If your dog has one or many ticks, you’re likely very concerned and have many questions. Dr. Linda Simon is one of our resident vets here at The Puppy Mag and answers the most important questions surrounding dogs and ticks.
On average, ticks stay on dogs for around 3-7 days. Ticks usually remain on dogs until they are fully engorged before voluntarily detaching themselves. In some cases, ticks can become embedded or stuck and may be attached for longer.
I’ll cover this in full detail below, as well as some very important tips to keep your dog safe and healthy.
What Are Ticks?
Ticks are one of those critters that many of us struggle to see the point of. With their spider-like appearance, desire to live on people and other animals, and ability to transmit dangerous diseases, many would agree the world would be better off without these nasty, little parasites.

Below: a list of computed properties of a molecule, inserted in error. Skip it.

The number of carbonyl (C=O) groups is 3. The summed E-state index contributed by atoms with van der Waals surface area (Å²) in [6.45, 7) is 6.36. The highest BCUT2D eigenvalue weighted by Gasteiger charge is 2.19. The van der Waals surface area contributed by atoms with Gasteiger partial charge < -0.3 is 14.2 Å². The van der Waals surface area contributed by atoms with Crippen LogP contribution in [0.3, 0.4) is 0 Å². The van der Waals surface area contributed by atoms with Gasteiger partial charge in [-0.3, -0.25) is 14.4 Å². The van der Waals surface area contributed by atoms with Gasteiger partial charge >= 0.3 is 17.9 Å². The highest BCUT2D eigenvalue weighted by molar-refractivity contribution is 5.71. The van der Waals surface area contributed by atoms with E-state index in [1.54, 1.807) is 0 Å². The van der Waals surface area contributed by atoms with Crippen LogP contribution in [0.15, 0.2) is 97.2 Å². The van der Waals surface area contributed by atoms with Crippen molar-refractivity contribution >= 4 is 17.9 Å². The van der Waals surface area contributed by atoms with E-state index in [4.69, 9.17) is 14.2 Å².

Ticks are an external parasite that sits around on vegetation waiting for a warm-blooded creature to pass by. They aren’t choosey and will happily attach to a rat, deer, human, or dog. As long as they can be kept warm and given a nice blood meal, they’re content to hitch a ride!
As owners, we must all be aware of the risks ticks pose and should be regularly checking our dogs for them and using effective tick preventatives. This is especially true in parts of the world where they are prevalent. Remember, ticks pose a significant human health hazard too; raising the importance of strict tick prevention.
How Long Do Ticks Stay On Dogs For?
A tick will stay on its host for several days, happily feeding away until nice and full. Just how long it remains attached for depends on the stage of the life cycle it is in when it latches on.